Brotherston’s spangles are already starting to fill the racks in the Glasgow wardrobe department where they rub shoulders with the costumes for his grittier street scenes — a tweedy, monochrome world enlivened with the odd fall of snow. The corps de ballet and soloists are kept busy with a street circus, a giant toy theatre and what Sir Frederick Ashton would have called ‘Gypsies’ (the fretwork caravans are a dead giveaway) but are here rechristened ‘Travellers’. The first-act ensemble is a hive of activity. Hampson checks the characters off on his fingers: oyster seller, hot-chestnut man, mistletoe salesman: ‘It’s got a whiff of Petrushka about it.’
Not that Mikhail Fokine’s 1911 ballet, which included a blacked-up man worshipping a large pineapple, is likely to get a UK or US revival any time soon. ‘You just can’t go there,’ sighs Hampson. ‘But I did study the opening of Petrushka to help me get into my street scene because it’s so brilliantly done. It’s not the dance in it, it’s the mis-en-scène. I want to give everyone something to do and a reason to be there.’
Crowd scenes of this type are normally the perfect excuse for a spot of flash dancing but Hampson actually pulls a face at the word ‘bravura’. ‘It’s not “do a number, finish, applause, do the next number”, it’s through-composed choreographically. I can, hand on heart, say I don’t think there’s any dancing in this that doesn’t move the story forward. There’s room for applause but not because someone’s done a quadruple tour. There are no divertissements for the sake of it.’ A cynic might wonder whether Scottish Ballet could reliably field that level of virtuosity, but they are clearly at home in Hampson’s character-driven choreography.
Along the corridors and down the staircases of the company’s airy studios in the old Glasgow Tramway an Act One run-through is under way. Discarded pointe shoes and water bottles litter the floor, dancers in stretchwear and practice skirts lie around in the splits or with a leg-warmered leg stretched impossibly along the barre as they watch Royal Ballet-trained Jerome Anthony Barnes swizzle through a grand pirouette. The rehearsal piano rattles through Rimsky-Korsakov’s Capriccio espagnol supplemented by the squeak of slippers, the pitter-pat of pointe shoes and the scary whoosh of Lycra as a body slithers from an overhead lift to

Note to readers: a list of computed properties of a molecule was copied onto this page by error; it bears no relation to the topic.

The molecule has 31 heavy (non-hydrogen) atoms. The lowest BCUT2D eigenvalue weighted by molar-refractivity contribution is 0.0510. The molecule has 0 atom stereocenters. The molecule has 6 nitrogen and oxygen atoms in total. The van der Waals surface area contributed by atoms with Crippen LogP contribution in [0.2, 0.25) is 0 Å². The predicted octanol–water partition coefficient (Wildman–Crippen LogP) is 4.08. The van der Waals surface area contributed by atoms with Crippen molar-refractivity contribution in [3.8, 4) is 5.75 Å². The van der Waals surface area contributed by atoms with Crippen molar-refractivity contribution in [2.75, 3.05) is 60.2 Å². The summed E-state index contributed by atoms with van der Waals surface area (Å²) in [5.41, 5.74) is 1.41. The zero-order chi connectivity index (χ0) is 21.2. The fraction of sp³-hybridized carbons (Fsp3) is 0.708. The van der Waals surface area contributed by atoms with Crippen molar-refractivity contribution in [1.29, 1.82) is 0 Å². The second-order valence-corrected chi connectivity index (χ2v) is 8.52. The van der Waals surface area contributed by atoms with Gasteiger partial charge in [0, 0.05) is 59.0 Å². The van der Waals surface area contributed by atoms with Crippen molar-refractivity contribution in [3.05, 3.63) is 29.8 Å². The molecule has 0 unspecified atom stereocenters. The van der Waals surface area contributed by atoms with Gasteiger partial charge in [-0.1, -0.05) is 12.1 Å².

a supported arabesque.
The score for The Snow Queen has been pieced together by Richard Honner but Hampson, a trained musician, was closely involved in the selection, which uses snippets from The Snow Maiden, ‘Flight of the Bumblebee’ and the haunting Invisible City of Kitezh: ‘I like working closely with the musical arranger. I love playing the piano, I love following scores.’
In the next-door studio the lead couples — all five casts — are memorising the lovers’ closing duet, a sequence Hampson completed only hours earlier. He admits that the nearest his ballet comes to a full-on grand pas de deux is for the ‘wrong’ couple: a no-holds-barred duet for the Snow Queen and her enchanted victim. His finale skates perilously close to diminuendo. ‘It’s a very gentle, loving, poignant pas de deux. That’s how Kai and Gerda end their story. I guess it is low-key,’ he concedes. ‘But hopefully rather charming.’
As the couples in the studio take up their poses I get a sense of the effect Hampson is aiming for. The anthemic Christmas Eve suite ripples forth from the piano and the five Gerdas and their five Kais gaze upstage. Hampson has a plan but it will depend on the ingenuity of his lighting and projection designers: the northern lights. He smiles up at the bare white wall.
‘We’re working on it. It’s going to be very, very beautiful…’